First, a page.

Wednesday, April 24, 2013

Big Red

MUG: Waechtersbach latte mug co-branded Crate & Barrel. Great mug of the type. Thick, easy handle, smooth lip, prodigious capacity, and that fantastic cracked red clearcoat glaze.

COFFEE: Nicaraguan Dark Roast. Four shots espresso. Steamed milk and froth, with a dash of cocoa-chili powder on top... proving that I put hot pepper on everything. First espresso grind with the new Krups burr mill. It passed the test.

NOTES: A cold front blew in last night dropping temperatures 30 degrees.

Special Report: the Krups of the matter.

DEVICE: A Krups burr coffee mill has replaced the Cuisinart coffee grinder that broke last week. It is of German design, and is vaugely reminiscent of something from Fritz Lang's film Metropolis.

I did perform 'plastic surgery' on the Cuisinart using super-glue, and while that allowed it to grind coffee beans for the preceding week, it only allowed for a medium grind (the rotating sleeve seized as a result of glue creep). Plastic surgery often reduces range of motion and expression, i.e., Joan Rivers.

FUNCTION: Too early to tell, as I have yet to figure out the nuances of this device (what settings produce what results). I can report that it is quieter under load than the burr grinder it replaced, but that it is also lighter weight. Grind capacity appears roughly equal, although storage capacity is halved (which is a good thing, as a coffee grinder should not do double duty as a coffee bean canister). The first batch was mistakenly ground too coarse, but the flavor result was satisfactory.

NOTES: One of the reasons I chose the Krups (beyond my love-of-things-German) is my past experience with a Krups drip coffee maker, a cleverly-designed device that I passed on due to my dislike of its stainless steel lined carafe (before I discovered that oxy-clean powder solves the problem of keeping said carafes perfectly clean).

The German kitchen appliance firm Krups is often confused with the German armament firm Krupps. They are not related. Krups competes with Braun, while Krupps competes with Browning.

Saturday, April 20, 2013

Special Report: What's new is old.

POT: Melitta™ 10-cup coffee maker.

COFFEE: Colombian Supremo sourced from the usual.

NOTES: As I mentioned below, there have been some major coffee-making changes here at Das Sommergarten. Our faithful Melitta-filter system Hamilton Beach™ coffee maker went away. It didn't die, but an identical unit we had given to one our daughters did die (internal water/electrical damage to the control IC), and so we gave her ours... and got a new maker for ourselves.

The new maker is a Melitta-branded maker with a couple of unique features. It's hot (I measured the brew-temp at 200F), and it has a variable brew-strength control that mimics the proper way to brew coffee with a Melitta filter system. By using the 'Robust' setting, the basket of grounds are soaked in water just below boiling point, and then the water-flow stops. Melitta used to say this was to allow the flavor to "burst," and I'd say that's accurate. After the initial wetting drains, the maker starts up again. This combination of properly hot water and seeping makes a better cup of coffee than most coffee makers are capable of.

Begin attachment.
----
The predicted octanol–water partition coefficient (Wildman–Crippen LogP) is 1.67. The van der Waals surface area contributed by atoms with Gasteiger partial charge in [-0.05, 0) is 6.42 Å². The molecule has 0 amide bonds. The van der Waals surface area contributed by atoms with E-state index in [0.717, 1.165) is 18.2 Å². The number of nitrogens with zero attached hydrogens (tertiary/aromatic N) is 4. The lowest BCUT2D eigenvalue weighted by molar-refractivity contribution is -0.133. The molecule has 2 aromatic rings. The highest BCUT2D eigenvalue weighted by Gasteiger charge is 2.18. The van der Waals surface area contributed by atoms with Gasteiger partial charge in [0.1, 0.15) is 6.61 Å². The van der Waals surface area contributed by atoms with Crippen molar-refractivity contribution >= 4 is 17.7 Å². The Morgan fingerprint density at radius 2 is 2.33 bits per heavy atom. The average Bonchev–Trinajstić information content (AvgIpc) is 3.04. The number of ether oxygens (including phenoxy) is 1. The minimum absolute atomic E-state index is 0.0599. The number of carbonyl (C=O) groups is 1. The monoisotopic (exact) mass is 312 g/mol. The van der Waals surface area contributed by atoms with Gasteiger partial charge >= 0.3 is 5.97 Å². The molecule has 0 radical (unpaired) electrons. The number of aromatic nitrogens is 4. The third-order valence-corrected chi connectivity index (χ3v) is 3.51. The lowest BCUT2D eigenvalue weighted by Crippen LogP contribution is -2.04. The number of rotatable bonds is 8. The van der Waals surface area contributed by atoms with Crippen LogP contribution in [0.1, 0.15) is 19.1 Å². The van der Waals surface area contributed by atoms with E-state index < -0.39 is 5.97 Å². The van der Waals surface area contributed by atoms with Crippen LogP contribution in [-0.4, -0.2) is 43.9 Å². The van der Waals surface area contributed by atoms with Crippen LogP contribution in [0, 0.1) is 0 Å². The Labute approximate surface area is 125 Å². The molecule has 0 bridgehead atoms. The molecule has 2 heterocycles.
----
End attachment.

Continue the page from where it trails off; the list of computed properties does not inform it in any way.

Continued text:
The downside to this maker is the carafe. The old Hamilton Beach maker used a glass-vacuum lined thermal carafe (like an old-style Thermos™ vacuum bottle). The new one, like almost everyone I have seen on the market, uses a stainless-steel vacuum carafe. While far more rugged, the stainless steel carafes do not retain heat as well, and the carafe tends to retain old coffee oils and is much more difficult to keep clean. Brushed steel has far for surface irregularities that can trap coffee oils than does smooth glass.

FINAL NOTE: I should mention that Melitta is still a closely-held company from Germany who distributes their filters and drip manual coffee makers in the USA themselves, but their electric coffee makers are manufactured and distributed here by... Hamilton Beach.

Monday, April 15, 2013

Special Report: Death becomes burr.

DEATH: Our cheap and messy (but perfectly functional) Cuisinart conical burr coffee bean grinder died this morning, after a mere 2,500 uses (approximate count, based upon entering service in late 2006 and grinding coffee approximately 1.1 times a day). The internal body/skeleton/core, which both houses the grinders and funnels the beans, broke into two parts.  Upper and lower pieces.

RENEWAL: I can make it work (as I did this morning) by pressing down on the lid forcefully, while touching my nose and ear simultaneously. I have looked into using super-glue to reattached the pieces, but I believe that would be a futile exercise in thumbly repair.

Tomorrow's remedy will be to either use my old blade grinder (if I can find it), or to use the Bodum blade grinder I have in reserve for either gifting, or just such an emergency.

Blade grinders are perfectly acceptable for drip coffee (as I usually make), a bit trickier for French Press coffee (which I make on rare occasion), and unsuitable for espresso (which I make about once a week when it's not summertime). I need a new burr grinder, and I know which one I want, one that balances design, function, and price. I'm not going to spend $300 for a grinder (or $200, or $150, but maybe $120).

COINCIDENCE: Interestingly, this coincides with the departure of our faithful Hamilton Beach coffee maker. It didn't break, but our daughter's identical machine did (a gift from us), so off it went to keep them jacked up. The new coffee maker we purchased (of interesting hybrid lineage) has now been in use for a week. A review of said maker was forthcoming when this calamity struck.